Glutamine is the most abundant amino acid in the blood and is involved in the production of both glutathione, one of the body’s most important antioxidants, and proteins.
Athletes and weight lifters often take this amino acid to hasten the repair of tissues that break down during intense exercise because it promotes tissue regeneration.
Providing fuel for the mucosal and immune cells in the small intestine is one of the most important functions of glutamine. When you supplement your diet with glutamine, it boosts immunity and improves gastrointestinal health by stimulating the growth of new mucosal cells, prevents leaky gut and enhances the integrity of the intestinal tract.
Glutamine is useful for patients undergoing chemotherapy or radiation therapy, because it reduces the common gastrointestinal side effects associated with these therapies.
Because glutamine stimulates immune cell function and reduces the risk of infection by preventing bacterial translocations from the gut it is very helpful for patients who have undergone surgery or injury.
Abundant in the brain and one of the few things that can serve as a fuel for the brain in the absence of glucose, glutamine also helps stabilise blood sugars and is particularly useful in fending off hypoglycaemia (low blood sugar).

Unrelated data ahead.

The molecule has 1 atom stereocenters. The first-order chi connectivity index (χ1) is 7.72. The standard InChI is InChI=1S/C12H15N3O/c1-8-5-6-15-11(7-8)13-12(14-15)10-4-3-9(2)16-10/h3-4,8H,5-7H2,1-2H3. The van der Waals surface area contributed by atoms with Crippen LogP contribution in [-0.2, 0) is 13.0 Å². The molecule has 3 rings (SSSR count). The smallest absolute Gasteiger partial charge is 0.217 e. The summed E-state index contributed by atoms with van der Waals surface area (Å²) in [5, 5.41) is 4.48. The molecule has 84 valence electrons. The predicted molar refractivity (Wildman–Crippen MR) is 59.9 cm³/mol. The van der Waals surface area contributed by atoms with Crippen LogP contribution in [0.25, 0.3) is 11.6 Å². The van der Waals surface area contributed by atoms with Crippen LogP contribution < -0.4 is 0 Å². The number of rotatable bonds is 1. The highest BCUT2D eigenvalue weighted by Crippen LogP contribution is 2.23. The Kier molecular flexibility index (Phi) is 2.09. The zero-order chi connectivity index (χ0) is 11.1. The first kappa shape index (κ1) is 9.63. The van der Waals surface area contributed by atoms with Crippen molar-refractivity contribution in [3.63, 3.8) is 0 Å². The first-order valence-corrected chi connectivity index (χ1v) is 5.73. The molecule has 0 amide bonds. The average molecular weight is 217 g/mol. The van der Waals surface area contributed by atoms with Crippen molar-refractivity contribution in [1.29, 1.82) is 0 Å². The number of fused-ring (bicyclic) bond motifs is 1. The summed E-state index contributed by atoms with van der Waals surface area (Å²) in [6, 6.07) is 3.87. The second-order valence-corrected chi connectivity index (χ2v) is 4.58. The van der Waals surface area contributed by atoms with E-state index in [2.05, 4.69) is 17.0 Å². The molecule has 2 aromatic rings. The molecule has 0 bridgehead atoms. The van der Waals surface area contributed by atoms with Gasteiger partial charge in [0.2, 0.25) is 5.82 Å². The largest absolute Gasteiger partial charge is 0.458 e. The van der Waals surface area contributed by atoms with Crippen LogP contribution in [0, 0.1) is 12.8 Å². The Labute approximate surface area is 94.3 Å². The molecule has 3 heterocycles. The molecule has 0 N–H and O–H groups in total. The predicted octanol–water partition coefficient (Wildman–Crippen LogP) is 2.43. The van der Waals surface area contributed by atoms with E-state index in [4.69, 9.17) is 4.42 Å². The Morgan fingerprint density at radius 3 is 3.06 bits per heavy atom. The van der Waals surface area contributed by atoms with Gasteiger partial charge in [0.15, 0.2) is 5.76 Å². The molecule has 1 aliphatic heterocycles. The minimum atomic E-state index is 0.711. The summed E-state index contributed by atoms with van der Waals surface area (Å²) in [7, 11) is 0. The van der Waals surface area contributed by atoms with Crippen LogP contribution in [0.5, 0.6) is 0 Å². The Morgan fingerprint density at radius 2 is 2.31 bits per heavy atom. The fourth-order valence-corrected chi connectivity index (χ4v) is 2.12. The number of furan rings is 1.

Glutamine decreases sugar and alcohol cravings, probably due to its stabilising effect on blood sugar.
Your immune system is most active when you sleep, so it is a good time to fuel up the immune cells in the intestines and to boost glutathione levels.
An Australian study published in the July 2011 issue of the “Journal of Nutrition” found that glutamine reduces blood sugar spikes after meals in patients with type 2 diabetes.
Glutamine stimulates secretion of a compound that helps regulate your body’s insulin levels.
In the study, participants took glutamine and then ate a low-fat meal. Results showed glutamine improved insulin levels shortly following the meal and after 180 minutes.
Researchers concluded that glutamine may be useful for controlling insulin and glucose levels after meals.